Two small companies open shows this weekend: One features a young, rising playwright, and the other goes back to a familiar American voice.
One of the newest small theater companies in the Twin Cities, and one of the oldest, are each in new venues this weekend as they open productions. Dark & Stormy Productions has found a space in a big residential complex on University Avenue in St. Paul for its staging of Adam Bock’s “The Drunken City.” Ironically, the space is just a few blocks from Gremlin Theatre’s former home. That troupe will bring Clifford Odets’ “Rocket to the Moon” to the New Century Theatre in downtown Minneapolis.
The Drunken City
This is Dark & Stormy’s second straight dance with playwright Adam Bock. The little company sold to standing room only (60 seats) with “The Receptionist” last December. It was a sharp little play with a veneer of ominous mystery and a finely observed performance by Sally Wingert.
“The Drunken City” has a six-person cast, with troupe founder Sara Marsh joined by Tracey Maloney, Adelin Phelps, Kris L. Nelson, Ben McGovern and Paul de Cordova. Bill McCallum, the longtime Guthrie actor, makes his directing debut. Like “The Receptionist,” it’s a slip of a play, just 75 minutes long. Three women out on the town for a bachelorette party hurtle through bars and streets, where they meet a couple of guys from their hometown. High jinks ensue.
“Drunken City” actually was in the Dark & Stormy pipeline before “The Receptionist” got on stage. Audiences gave it some love at a reading last November, and Marsh decided to produce it next.
“It’s sweet and funny, and it really appeals to all our age demographics,” she said. “What I like about him as a playwright is that he writes like people talk. Even as I read the speeches, I thought, ‘That’s how I talk.’ It rings so true.”
Dark & Stormy has been around for a little more than two years. Marsh and McCallum, who is the troupe’s associate artistic director, have stayed light on their feet, producing a couple of shows per year, usually with short lead times. Marsh said that’s helped them find name talent.
“If you cast too far in advance, you are going to lose people, at what we pay right now,” Marsh said. “At any given time, there are a number of great actors in between projects.”
Marsh said it was not her career plan to start a small company. Good audience response has encouraged her to keep it going on a low-key basis. “The Receptionist” was produced in an office that recently was abandoned. “Drunken City” will be staged at the Lyric at Carleton Place, part of the Carleton Artists Lofts.
“It’s not quite a theater and not a party room, but it has a sleek bar area and an open feel that lets the play move all over the place,” Marsh said. “It’s a twisty, turny kind of play.”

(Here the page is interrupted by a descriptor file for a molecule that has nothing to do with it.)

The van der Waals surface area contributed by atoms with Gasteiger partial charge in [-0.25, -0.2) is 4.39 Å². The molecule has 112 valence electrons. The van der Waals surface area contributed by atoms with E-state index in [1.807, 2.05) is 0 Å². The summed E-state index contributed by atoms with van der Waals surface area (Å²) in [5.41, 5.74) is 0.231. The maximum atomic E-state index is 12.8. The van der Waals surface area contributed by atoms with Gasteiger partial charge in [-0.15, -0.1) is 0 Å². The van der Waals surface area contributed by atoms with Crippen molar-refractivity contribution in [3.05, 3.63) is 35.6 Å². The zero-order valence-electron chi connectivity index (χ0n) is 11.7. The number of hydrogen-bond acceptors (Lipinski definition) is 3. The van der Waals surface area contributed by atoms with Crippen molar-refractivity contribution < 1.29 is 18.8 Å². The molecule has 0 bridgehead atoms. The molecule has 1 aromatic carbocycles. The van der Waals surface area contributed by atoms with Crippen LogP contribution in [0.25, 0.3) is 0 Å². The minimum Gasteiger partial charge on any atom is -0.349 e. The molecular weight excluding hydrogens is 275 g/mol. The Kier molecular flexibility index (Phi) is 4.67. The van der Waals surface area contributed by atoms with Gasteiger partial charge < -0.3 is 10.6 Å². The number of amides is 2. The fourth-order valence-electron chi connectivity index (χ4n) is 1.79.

(7:30 p.m. Fri.-Sat., Mon., Thu. Ends June 7, the Lyric at Carleton Place, 765 N. Hampden Av., St. Paul, $25, 612-724-5685 or darkstormy.org.)
Rocket to the Moon
Gremlin Theatre is still standing. Artistic director Peter Hansen has been the steady presence, guiding his company into its latest iteration as a traveling band. For years, Gremlin was anchored in small theaters in St. Paul. About 15 months ago, Gremlin was edged out of its 115-seat home on University Avenue. Hansen vowed to continue producing while he searched for new digs. Last winter, Gremlin did “A Lovely Sunday at Creve Coeur” in a large studio apartment next to Open Eye Figure Theatre. That was consistent with the company’s image and aesthetic.
This time out, Gremlin has gone to the New Century Theatre, the small space carved out of offices next to Hennepin Theatre Trust. It’s an odd choice — not that there’s anything wrong with that — given the prevalence of musicals and light shows that the trust has produced in the New Century.
“They’ve been wondering how to use that space to help the cultural district they’re trying to build on Hennepin Avenue,” said Hansen, who didn’t say whether he has a long-term address in mind. “We’d be a completely different offering. That appealed to me.”
As for “Rocket,” Hansen said he’s been thinking about Odets for a while. The playwright, a prominent progressive voice in the 1930s, is produced infrequently these days. Some of that is because his work often requires large casts but also because he wrote so specifically for the politics of his time. He can tend to feel dated.
“This is not a social-message play,” Hansen said. “It’s just a play about these seven people who he fell in love with as he was writing it.”